Your first decision will be whether to purchase a counter depth or a traditional depth refrigerator. Counter depth are not as deep but you pay for this shallowness in capacity. Still, it fits better in your kitchen because regular refrigerators are deeper and jut out into the kitchen space. If you are building a new house, you can frame the wall back to account for this extra depth. In addition, counter depth refrigerators typically cost more. Another more expensive choice is a “commercial” refrigerator which has the compressor on the top and is “built-in.” These cost more than $5,000.00 but give more capacity. They are also taller and wider but not as deep as traditional refrigerators.
The latest trend in refrigerators is a bottom freezer. These are popular because most of the use of the refrigerator is to the refrigeration rather than the freezer part of your machine. Placing this part on top precludes the need to bend over and puts food you get to the most time at eye level.
Another innovation are multiple doors and doors inside doors. These all hinge on different temperature levels throughout the machine for various foods, such as vegetables and meats, which last longer based on temperature settings.
Water and ice in the door seems to remain strong but some machines have an inside water supply. Some machines also have two ice machines, one in the door and one in the freezer.
Refrigerators are one piece of the appliance industry that seem to have a lot of recent innovations, especially in doors and integration of technology like wireless and cameras. As an example, Samsung has a machine with internal cameras that you can access from your smart phone to see whether you need milk or eggs. Others have screens the size of the doors as home organizers.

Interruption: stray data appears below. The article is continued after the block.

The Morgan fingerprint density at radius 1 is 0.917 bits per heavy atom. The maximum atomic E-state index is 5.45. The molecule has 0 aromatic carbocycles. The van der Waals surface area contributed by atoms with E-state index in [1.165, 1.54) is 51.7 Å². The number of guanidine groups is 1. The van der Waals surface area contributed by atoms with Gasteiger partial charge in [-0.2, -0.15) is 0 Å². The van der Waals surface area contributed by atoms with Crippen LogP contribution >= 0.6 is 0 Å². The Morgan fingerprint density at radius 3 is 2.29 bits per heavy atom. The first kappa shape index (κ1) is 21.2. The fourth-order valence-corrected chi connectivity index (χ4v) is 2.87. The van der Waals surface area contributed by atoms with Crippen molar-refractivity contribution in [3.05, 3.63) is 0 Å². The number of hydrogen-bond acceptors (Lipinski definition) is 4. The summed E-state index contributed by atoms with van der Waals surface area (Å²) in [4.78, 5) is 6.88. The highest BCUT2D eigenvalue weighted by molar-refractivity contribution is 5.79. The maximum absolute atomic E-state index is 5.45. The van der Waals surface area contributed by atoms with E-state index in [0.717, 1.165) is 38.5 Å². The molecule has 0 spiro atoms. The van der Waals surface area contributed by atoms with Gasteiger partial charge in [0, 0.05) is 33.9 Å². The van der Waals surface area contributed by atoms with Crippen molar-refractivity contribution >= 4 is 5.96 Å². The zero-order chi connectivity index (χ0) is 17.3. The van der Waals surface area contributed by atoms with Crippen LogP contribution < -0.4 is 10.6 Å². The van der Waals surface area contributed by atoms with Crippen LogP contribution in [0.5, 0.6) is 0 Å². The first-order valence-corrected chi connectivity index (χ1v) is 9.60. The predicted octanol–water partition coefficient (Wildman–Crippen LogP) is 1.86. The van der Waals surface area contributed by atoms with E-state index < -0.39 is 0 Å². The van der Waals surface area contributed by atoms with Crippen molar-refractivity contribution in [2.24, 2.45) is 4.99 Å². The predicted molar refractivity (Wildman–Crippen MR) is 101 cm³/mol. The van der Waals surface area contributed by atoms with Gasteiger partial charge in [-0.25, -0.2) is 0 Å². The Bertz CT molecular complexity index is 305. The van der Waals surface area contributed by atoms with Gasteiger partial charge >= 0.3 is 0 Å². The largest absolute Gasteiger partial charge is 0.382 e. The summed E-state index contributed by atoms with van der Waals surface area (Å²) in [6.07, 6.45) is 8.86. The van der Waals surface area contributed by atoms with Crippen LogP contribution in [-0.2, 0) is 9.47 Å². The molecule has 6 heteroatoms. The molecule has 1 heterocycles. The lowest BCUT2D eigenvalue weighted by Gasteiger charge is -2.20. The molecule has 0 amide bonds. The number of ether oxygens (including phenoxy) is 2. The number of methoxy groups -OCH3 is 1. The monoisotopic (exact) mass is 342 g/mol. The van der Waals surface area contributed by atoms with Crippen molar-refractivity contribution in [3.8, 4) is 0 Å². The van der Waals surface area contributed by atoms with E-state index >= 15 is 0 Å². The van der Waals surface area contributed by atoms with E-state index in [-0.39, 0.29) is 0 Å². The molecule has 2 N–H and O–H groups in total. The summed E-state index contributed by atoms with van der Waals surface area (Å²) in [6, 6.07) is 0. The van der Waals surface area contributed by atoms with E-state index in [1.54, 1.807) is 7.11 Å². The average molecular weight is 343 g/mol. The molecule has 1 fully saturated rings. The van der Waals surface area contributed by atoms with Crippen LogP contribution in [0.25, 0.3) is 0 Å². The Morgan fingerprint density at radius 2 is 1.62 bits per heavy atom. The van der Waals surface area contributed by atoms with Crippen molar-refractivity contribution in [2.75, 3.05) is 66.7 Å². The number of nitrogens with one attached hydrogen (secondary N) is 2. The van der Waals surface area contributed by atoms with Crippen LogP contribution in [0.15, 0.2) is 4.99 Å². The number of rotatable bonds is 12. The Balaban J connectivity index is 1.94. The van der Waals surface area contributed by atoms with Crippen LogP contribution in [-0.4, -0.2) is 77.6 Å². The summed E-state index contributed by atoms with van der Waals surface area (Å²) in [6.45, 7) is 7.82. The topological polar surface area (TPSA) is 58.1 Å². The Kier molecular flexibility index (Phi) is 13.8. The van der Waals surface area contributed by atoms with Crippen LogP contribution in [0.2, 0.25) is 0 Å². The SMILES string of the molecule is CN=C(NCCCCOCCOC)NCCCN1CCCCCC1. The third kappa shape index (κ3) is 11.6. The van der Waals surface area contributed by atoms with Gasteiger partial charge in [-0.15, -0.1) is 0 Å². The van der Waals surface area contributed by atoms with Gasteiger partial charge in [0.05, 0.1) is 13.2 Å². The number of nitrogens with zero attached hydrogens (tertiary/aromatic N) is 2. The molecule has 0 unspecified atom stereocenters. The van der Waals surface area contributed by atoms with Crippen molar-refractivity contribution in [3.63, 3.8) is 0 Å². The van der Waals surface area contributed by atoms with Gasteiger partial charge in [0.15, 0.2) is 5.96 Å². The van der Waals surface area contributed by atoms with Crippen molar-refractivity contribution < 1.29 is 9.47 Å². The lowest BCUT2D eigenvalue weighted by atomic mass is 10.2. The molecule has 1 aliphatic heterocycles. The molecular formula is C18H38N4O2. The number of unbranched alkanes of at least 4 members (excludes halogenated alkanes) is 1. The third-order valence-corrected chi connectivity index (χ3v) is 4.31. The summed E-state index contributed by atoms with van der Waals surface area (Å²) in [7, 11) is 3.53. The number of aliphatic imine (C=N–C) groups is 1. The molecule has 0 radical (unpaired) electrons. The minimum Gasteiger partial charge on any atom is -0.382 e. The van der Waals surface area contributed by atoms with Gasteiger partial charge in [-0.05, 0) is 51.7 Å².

At first we wondered why the cabinet company would not just order the cabinets from the plans. We had architect drawn plans and knew the builder would build the house by the plans. Our concern was the lead-time of the cabinets expanded from six to eight weeks and we felt the builder would be ready in half the time. This delay would slow us down. But the cabinet designer said he had to measure before he ordered.
An email confirmed he had been over to the house but had to make some changes. The biggest one was that the upper cabinets had to shrink from 42” to 36” because the eight-foot ceilings were built at 7’ 6” instead of the 8’ denoted on the plans. While we’re not sure why the builder built it lower (we think it was to keep the pitch at a 5/12 pitch) the ceilings were sloping up to a ten foot ridge so the lower wall was not a problem except where the cabinets touched them at the outside wall.
Still, it was a lesson and demonstrated the professionalism of the cabinet designer to stick to his guns and also that things happen in building a house that are unforeseen.
Went shopping for a vanity for my small bath and discovered the market had changed since I was last in the market for a vanity. The shift was that now vanities are considered stand-alone furniture. This means all three sides are now finished, even if one side is pushed against a side wall as is typical i.e. right of vanity is wall, left is toilet, sometimes (wrongly) the tub. Aside from an ackward finish detail on the wall, the price has risen to cover the cost of the vanity.
Two other changes seemed to make sense though. One was a shallow vanity that was about 6” less deep with a sink that over hung the vanity to the typical 20” depth. The advantage here is that the bath, especially a small one, seems less crowded.
The other change was a hung sink with a cabinet below that does not touch the floor. Again, this arrangement reduces the clutter in a bath and exposes more floor space. This also reduces the finish detail of a cabinet against a sidewall. Kohler has a line called Jute that warrants a look.